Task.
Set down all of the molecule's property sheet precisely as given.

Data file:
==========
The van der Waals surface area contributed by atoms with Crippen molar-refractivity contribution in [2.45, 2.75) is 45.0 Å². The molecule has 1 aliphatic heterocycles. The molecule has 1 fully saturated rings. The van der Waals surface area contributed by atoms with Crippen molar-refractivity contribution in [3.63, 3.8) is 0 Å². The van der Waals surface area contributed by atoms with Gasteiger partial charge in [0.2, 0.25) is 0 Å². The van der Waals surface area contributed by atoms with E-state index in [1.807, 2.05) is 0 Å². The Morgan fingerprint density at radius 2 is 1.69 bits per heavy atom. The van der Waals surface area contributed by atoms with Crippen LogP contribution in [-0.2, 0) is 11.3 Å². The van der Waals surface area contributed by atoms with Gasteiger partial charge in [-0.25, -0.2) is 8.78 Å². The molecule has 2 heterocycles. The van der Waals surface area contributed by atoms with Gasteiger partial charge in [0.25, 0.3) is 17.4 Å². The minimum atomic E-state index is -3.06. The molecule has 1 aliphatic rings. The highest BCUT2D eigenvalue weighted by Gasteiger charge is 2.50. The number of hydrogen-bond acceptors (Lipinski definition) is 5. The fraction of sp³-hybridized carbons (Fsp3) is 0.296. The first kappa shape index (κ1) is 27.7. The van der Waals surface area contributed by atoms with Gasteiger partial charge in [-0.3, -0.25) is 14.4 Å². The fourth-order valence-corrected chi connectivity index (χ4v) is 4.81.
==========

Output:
The van der Waals surface area contributed by atoms with Crippen molar-refractivity contribution in [2.45, 2.75) is 45.0 Å². The molecule has 1 aliphatic heterocycles. The molecule has 1 fully saturated rings. The van der Waals surface area contributed by atoms with Crippen molar-refractivity contribution in [3.63, 3.8) is 0 Å². The van der Waals surface area contributed by atoms with Gasteiger partial charge in [0.2, 0.25) is 0 Å². The van der Waals surface area contributed by atoms with E-state index in [1.807, 2.05) is 0 Å². The Morgan fingerprint density at radius 2 is 1.69 bits per heavy atom. The van der Waals surface area contributed by atoms with Crippen LogP contribution in [-0.2, 0) is 11.3 Å². The van der Waals surface area contributed by atoms with Gasteiger partial charge in [-0.25, -0.2) is 8.78 Å². The molecule has 2 heterocycles. The van der Waals surface area contributed by atoms with Gasteiger partial charge in [0.25, 0.3) is 17.4 Å². The minimum atomic E-state index is -3.06. The molecule has 1 aliphatic rings. The highest BCUT2D eigenvalue weighted by Gasteiger charge is 2.50. The number of hydrogen-bond acceptors (Lipinski definition) is 5. The fraction of sp³-hybridized carbons (Fsp3) is 0.296. The first kappa shape index (κ1) is 27.7. The van der Waals surface area contributed by atoms with Gasteiger partial charge in [-0.3, -0.25) is 14.4 Å². The fourth-order valence-corrected chi connectivity index (χ4v) is 4.81.